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The hidden bias in company contracts—and how to root it out

From the hierarchy of who needs to sign them, to the non-inclusive language, discrimination in contracts further marginalizes women and underrepresented minorities.

The hidden bias in company contracts—and how to root it out
[Source illustration: Rawpixel]

When it comes to digital contracts, companies need to spend less time thinking about “exclusivity” and more time thinking about “inclusivity.”

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The COVID-19 era has been a catalyst for digital innovation. During a moment of heightened uncertainty, organizations have been increasing their investment in technology like video conferencing and tools to manage digital documents to ensure business continuity and future-proof their operations. This includes contracts, like client or vendor agreements and employment or policy forms, which are at the heart of organizational processes and collaboration. 

But while the embrace of digital contracts is forward-thinking, there’s still a lot about the contracting process that feels stuck in the past. From the hidden hierarchy of who needs to sign contracts to the non-inclusive language within them, discrimination in digital contracts threatens to further marginalize women and underrepresented minorities in our increasingly digital workplace.

This is an important moment to consider these issues. While we’ve spent a lot of time studying and training employees to identify in-person workplace microaggressions, our understanding of digital microaggressions is still nascent. Given that the hybrid work era will be just as defined by virtual workflows as by in-person interactions, organizations need to step up to ensure that inclusivity is in every single aspect of the company culture, including critical documents like digital contracts. 

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The state of contract non-inclusivity

Adobe surveyed 1,400 enterprise workers across the U.S., U.K., and Australia to understand employee sentiments around how their employers are handling inclusivity in and around their contract processes. Our topline finding: Companies still have a way to go before they can say their contract operations are completely inclusive. 

Here are a few takeaways: 

  • Contract language is still gender-binary and non-inclusive. According to 38% of employees, contracts still use gender-binary terms, and 16% say they’ve seen outdated and incorrect language listed to describe themselves. 
  • Underrepresented minorities were more likely to spot these gaps. In the U.S., 31% of underrepresented minority workers reported noticing limited self-description options, compared to 23% of non-underrepresented minorities.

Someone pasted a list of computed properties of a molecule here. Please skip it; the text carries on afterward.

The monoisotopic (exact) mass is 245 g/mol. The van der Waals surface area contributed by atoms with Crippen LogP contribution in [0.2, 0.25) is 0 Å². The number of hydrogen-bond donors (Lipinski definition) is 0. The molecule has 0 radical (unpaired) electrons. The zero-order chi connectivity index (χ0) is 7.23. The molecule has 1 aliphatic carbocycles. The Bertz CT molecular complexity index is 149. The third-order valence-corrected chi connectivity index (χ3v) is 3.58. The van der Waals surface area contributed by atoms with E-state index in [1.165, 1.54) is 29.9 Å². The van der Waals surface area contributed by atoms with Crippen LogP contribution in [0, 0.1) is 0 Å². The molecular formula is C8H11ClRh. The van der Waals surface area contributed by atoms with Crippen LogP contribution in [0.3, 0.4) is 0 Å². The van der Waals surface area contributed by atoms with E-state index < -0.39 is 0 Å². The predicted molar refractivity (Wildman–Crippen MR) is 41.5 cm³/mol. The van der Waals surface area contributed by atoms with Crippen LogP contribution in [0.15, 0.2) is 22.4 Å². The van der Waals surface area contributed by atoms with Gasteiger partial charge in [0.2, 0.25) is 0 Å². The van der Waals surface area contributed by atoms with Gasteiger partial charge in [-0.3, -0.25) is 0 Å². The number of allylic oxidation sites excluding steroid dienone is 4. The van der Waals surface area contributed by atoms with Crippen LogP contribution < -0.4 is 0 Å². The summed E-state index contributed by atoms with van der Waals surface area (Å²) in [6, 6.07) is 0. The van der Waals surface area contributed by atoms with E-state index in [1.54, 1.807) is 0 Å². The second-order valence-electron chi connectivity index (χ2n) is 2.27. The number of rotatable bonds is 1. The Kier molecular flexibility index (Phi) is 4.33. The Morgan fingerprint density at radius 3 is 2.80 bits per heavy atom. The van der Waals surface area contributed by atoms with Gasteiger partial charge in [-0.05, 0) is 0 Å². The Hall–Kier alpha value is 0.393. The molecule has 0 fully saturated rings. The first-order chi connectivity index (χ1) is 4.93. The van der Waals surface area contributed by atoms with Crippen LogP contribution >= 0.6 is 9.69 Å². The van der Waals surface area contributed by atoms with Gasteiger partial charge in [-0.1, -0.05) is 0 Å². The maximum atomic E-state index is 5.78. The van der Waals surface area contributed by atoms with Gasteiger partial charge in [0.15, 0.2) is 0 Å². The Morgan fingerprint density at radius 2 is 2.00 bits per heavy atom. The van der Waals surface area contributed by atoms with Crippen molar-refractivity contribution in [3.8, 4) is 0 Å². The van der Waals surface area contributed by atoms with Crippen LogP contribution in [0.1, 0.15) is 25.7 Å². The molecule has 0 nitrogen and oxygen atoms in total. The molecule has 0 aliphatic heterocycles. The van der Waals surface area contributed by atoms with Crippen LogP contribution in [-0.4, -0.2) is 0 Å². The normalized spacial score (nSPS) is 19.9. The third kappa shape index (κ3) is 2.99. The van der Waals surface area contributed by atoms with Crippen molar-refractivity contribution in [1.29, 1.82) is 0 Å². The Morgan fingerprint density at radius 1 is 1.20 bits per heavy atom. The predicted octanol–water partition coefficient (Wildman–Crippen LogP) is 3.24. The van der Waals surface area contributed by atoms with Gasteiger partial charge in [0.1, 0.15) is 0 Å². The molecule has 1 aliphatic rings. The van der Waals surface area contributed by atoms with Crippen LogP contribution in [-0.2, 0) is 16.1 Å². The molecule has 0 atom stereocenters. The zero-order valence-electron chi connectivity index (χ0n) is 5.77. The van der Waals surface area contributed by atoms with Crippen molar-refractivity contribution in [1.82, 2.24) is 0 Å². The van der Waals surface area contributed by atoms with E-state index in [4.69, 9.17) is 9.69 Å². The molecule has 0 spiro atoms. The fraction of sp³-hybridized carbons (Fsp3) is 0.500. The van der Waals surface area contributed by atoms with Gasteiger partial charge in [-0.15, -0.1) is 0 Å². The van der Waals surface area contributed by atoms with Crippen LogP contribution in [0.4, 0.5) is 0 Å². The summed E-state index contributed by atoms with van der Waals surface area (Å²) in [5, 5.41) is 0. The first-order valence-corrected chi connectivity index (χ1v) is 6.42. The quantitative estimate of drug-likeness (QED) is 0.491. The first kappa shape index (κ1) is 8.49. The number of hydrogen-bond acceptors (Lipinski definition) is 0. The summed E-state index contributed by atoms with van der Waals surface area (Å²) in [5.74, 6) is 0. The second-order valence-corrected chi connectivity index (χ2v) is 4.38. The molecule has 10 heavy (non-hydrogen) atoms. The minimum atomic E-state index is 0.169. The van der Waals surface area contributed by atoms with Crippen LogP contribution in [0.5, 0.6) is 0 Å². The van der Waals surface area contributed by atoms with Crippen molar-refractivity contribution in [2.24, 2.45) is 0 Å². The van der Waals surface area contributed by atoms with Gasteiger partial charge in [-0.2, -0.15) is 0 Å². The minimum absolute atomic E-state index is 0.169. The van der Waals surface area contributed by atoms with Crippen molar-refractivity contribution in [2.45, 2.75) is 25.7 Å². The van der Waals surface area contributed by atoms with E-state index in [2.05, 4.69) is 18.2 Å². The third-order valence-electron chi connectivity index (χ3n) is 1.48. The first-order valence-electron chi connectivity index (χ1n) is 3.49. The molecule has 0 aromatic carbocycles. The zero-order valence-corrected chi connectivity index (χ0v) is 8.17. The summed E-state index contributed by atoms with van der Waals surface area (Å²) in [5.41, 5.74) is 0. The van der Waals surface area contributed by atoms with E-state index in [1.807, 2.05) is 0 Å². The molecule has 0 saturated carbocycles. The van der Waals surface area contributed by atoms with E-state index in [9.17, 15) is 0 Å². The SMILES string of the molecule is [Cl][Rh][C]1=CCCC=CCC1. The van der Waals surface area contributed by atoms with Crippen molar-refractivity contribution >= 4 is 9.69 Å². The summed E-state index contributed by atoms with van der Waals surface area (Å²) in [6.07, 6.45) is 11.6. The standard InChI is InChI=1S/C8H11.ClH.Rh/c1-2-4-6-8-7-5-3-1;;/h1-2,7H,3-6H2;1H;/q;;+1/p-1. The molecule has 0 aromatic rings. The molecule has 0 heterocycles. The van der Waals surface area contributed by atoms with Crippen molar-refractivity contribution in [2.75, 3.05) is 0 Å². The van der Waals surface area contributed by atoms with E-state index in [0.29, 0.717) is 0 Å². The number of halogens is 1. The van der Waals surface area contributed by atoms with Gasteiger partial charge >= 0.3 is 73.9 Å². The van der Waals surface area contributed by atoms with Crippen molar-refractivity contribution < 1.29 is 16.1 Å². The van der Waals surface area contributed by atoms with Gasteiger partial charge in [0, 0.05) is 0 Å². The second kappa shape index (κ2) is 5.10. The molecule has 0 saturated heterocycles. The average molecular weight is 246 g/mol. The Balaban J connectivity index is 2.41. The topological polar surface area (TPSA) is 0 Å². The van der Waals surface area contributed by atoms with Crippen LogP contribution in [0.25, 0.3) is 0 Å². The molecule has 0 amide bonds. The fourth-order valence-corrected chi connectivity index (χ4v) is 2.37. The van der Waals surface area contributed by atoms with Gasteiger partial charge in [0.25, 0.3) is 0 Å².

• Women are spending a lot more time chasing down signatures. Women say it takes them 97 minutes to secure signatures for contracts, significantly higher than the 70 minutes that male employees say it takes them.
  • Many companies aren’t asking employees to sign diversity, equity, and inclusion (DEI) policies. While two-thirds of employees have signed a code of conduct agreement, only half say they have signed a non-discrimination or DEI policies
  • There’s a gender gap in who needs to sign contracts. Respondents said that male employees are more likely than women to be necessary signatories for documents–88% vs. 82%–or need to give final document signoff (75% vs. 61%).

From this data, it’s clear that there’s a gap between what employers do and what their employees want to see when it comes to inclusivity practices for digital contracts.

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Rewriting the contract for digital contracts

Given the clear value that digital contracts will have in our digital-first workplaces, companies have an opportunity to ensure that their contracts are just as inclusive as every other part of their workplace culture. 

There are a few obvious easy wins here. For one, start with doing a thorough audit of your contract language to ensure that you’re avoiding gender binary phrases (i.e., “he” or “her”) in favor of gender-neutral ones (“they”). For example, words such as “chairman” in contracts should be replaced with “chairperson.”

Another area of opportunity is job offer contracts, which ask employees to volunteer demographic information such as their gender and racial identity. Our research reported that 25% of enterprise workers say that the options they see on contracts isn’t extensive enough, limiting their ability to accurately describe themselves. Companies should ensure that their options are as extensive as possible. A good rule of thumb is to leave an option where individuals can write in their preferred descriptors. 

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Aside from workplace language, establish clear policies around non-discrimination and DEI policies. Workers need clear expectations for workplace behavior, helping establish guidelines for how they treat others and how they can expect to be treated. Studies show that organizations with DEI policies and initiatives experience better financial performance, growth, and talent retention. They simply need to take advantage of available resources to help establish a policy and program that caters toward all employees. 

As more workplaces embrace the notion that they should encourage employees to bring their full selves to work, contract inclusivity is a small, but critical way to illustrate that commitment. 


Lisa Croft is director of digital media at Adobe.

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